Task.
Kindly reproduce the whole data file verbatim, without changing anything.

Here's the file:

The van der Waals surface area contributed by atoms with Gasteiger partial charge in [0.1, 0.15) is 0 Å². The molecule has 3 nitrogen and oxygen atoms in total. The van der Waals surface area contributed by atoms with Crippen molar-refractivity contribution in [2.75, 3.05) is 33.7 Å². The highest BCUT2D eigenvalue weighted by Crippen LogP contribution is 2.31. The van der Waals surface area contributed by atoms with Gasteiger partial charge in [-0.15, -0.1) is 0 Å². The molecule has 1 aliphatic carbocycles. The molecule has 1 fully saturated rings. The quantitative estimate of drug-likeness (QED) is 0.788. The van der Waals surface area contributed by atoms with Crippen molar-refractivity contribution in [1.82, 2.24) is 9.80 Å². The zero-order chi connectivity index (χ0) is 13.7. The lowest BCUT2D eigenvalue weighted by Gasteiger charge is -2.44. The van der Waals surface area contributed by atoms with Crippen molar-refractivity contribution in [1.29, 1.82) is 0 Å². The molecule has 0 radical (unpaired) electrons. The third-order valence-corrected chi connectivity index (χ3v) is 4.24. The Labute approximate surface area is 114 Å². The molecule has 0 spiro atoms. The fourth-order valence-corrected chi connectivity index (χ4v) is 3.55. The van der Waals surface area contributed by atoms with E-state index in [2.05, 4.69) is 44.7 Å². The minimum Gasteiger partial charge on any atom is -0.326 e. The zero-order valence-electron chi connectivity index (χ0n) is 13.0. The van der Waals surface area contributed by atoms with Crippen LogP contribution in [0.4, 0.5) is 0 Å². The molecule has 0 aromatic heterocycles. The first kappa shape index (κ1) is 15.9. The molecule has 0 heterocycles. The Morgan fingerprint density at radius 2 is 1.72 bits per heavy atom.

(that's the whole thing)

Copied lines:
The van der Waals surface area contributed by atoms with Gasteiger partial charge in [0.1, 0.15) is 0 Å². The molecule has 3 nitrogen and oxygen atoms in total. The van der Waals surface area contributed by atoms with Crippen molar-refractivity contribution in [2.75, 3.05) is 33.7 Å². The highest BCUT2D eigenvalue weighted by Crippen LogP contribution is 2.31. The van der Waals surface area contributed by atoms with Gasteiger partial charge in [-0.15, -0.1) is 0 Å². The molecule has 1 aliphatic carbocycles. The molecule has 1 fully saturated rings. The quantitative estimate of drug-likeness (QED) is 0.788. The van der Waals surface area contributed by atoms with Crippen molar-refractivity contribution in [1.82, 2.24) is 9.80 Å². The zero-order chi connectivity index (χ0) is 13.7. The lowest BCUT2D eigenvalue weighted by Gasteiger charge is -2.44. The van der Waals surface area contributed by atoms with Crippen molar-refractivity contribution in [1.29, 1.82) is 0 Å². The molecule has 0 radical (unpaired) electrons. The third-order valence-corrected chi connectivity index (χ3v) is 4.24. The Labute approximate surface area is 114 Å². The molecule has 0 spiro atoms. The fourth-order valence-corrected chi connectivity index (χ4v) is 3.55. The van der Waals surface area contributed by atoms with E-state index in [2.05, 4.69) is 44.7 Å². The minimum Gasteiger partial charge on any atom is -0.326 e. The zero-order valence-electron chi connectivity index (χ0n) is 13.0. The van der Waals surface area contributed by atoms with Crippen LogP contribution in [0.4, 0.5) is 0 Å². The molecule has 0 aromatic heterocycles. The first kappa shape index (κ1) is 15.9. The molecule has 0 heterocycles. The Morgan fingerprint density at radius 2 is 1.72 bits per heavy atom.